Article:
Wednesday, May 7, 2014
May 6, 2014
I was very eager to see how Charlaine Harris would follow up on her long-running Sookie Stackhouse series. Like many other readers, I thought the Sookie series went on about four books longer than it should have. Unlike many other readers, I disliked the "True Blood" adaptation of the series intensely. I forced myself to watch about three episodes and decided I just wasn't masochistic enough.
Midnight, Texas could be any one of a thousand little crossroads in America. Blink and you might miss it. But Midnight is populated by some very odd souls indeed. Two of those souls have made appearances in previous Harris series; Manfred Bernardo from the Harper Connolly Series and Bobo Winthrop from the Lily Bard Mysteries. Manfred, I remembered very well indeed, and Bobo- not at all. Manfred, who is a telephone and internet psychic, has just moved to Midnight and his landlord is Bobo. Bobo owns the local pawn shop, one of the few thriving businesses in Midnight. He has another tenant, Lemuel, who lives in the basement of the pawnshop and only comes out at night. Then there is Fiji who runs a New Age Shop and an unsociable reverend who conducts Sunday services, weddings and pet funerals. These are only a few of of the characters that we come to know more or less well in the course of the story. All is not well in Midnight though. Bobo's live-in girlfriend went missing several months past and there are stirrings of white supremacy and separatist movements in the neighborhood. All in all, the residents of Midnight are not what the Bible Belt looks kindly upon.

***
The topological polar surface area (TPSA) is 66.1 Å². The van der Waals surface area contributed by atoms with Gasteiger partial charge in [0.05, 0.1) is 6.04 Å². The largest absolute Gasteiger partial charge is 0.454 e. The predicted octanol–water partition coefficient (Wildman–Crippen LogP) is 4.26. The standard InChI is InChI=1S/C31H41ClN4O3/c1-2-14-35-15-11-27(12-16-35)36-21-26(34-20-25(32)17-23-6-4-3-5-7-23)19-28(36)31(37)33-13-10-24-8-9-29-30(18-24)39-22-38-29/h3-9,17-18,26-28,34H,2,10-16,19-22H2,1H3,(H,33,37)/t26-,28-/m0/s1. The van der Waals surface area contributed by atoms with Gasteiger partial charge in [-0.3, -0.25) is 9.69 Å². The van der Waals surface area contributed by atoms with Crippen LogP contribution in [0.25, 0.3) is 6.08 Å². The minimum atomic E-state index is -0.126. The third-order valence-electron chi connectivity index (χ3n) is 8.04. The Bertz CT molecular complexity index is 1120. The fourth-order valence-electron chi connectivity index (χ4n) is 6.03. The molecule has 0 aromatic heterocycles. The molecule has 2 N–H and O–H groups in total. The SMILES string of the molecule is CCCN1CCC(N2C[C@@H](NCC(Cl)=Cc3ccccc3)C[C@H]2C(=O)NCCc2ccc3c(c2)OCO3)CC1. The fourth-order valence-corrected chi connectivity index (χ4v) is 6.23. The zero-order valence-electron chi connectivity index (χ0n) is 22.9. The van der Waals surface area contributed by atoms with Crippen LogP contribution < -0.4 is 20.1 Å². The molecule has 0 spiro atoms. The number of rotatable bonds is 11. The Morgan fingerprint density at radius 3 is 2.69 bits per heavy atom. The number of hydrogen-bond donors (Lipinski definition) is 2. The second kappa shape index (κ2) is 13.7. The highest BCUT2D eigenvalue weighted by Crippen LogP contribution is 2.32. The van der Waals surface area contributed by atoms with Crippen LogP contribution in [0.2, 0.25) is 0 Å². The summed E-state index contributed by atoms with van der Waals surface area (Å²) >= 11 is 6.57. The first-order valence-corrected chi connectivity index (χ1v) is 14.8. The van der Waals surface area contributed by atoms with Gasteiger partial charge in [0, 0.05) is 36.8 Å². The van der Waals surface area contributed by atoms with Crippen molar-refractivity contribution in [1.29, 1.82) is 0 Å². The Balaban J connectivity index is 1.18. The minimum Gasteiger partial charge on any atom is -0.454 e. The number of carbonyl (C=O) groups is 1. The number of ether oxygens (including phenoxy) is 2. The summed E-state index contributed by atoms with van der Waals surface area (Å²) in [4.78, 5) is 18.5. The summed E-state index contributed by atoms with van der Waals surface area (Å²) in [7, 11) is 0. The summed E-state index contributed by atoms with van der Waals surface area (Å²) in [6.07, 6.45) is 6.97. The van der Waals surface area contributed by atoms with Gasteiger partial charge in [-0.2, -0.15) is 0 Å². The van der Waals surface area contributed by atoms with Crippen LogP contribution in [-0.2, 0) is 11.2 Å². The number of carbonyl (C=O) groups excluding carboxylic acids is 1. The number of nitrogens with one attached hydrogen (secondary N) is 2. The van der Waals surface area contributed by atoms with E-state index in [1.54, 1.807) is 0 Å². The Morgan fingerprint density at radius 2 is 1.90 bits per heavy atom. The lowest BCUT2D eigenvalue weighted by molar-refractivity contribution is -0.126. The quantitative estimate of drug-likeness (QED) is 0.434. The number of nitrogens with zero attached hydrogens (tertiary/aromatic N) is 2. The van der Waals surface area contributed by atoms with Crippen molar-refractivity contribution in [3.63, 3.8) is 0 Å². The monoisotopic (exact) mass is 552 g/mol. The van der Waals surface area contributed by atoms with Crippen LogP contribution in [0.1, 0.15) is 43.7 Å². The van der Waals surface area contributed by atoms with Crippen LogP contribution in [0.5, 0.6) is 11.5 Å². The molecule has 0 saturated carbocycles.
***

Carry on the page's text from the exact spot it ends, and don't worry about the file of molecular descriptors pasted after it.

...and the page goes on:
Midnight Crossroad develops somewhat slowly as we get to know the residents and watch them interact. Charlaine Harris is a master at building intriguing characters and Midnight Crossing is no disappointment. I was enthralled throughout and the solution to the mystery of the missing girlfriend was a complete surprise. The white supremacists are idiots but dangerous ones, as in real life. There are enough secrets in Midnight to keep this trilogy going and I look forward to the next one. Flashes of dry humor throughout the book are an added attraction. Charlaine Harris has a very accurate grasp of cat psychology :). Highly recommended!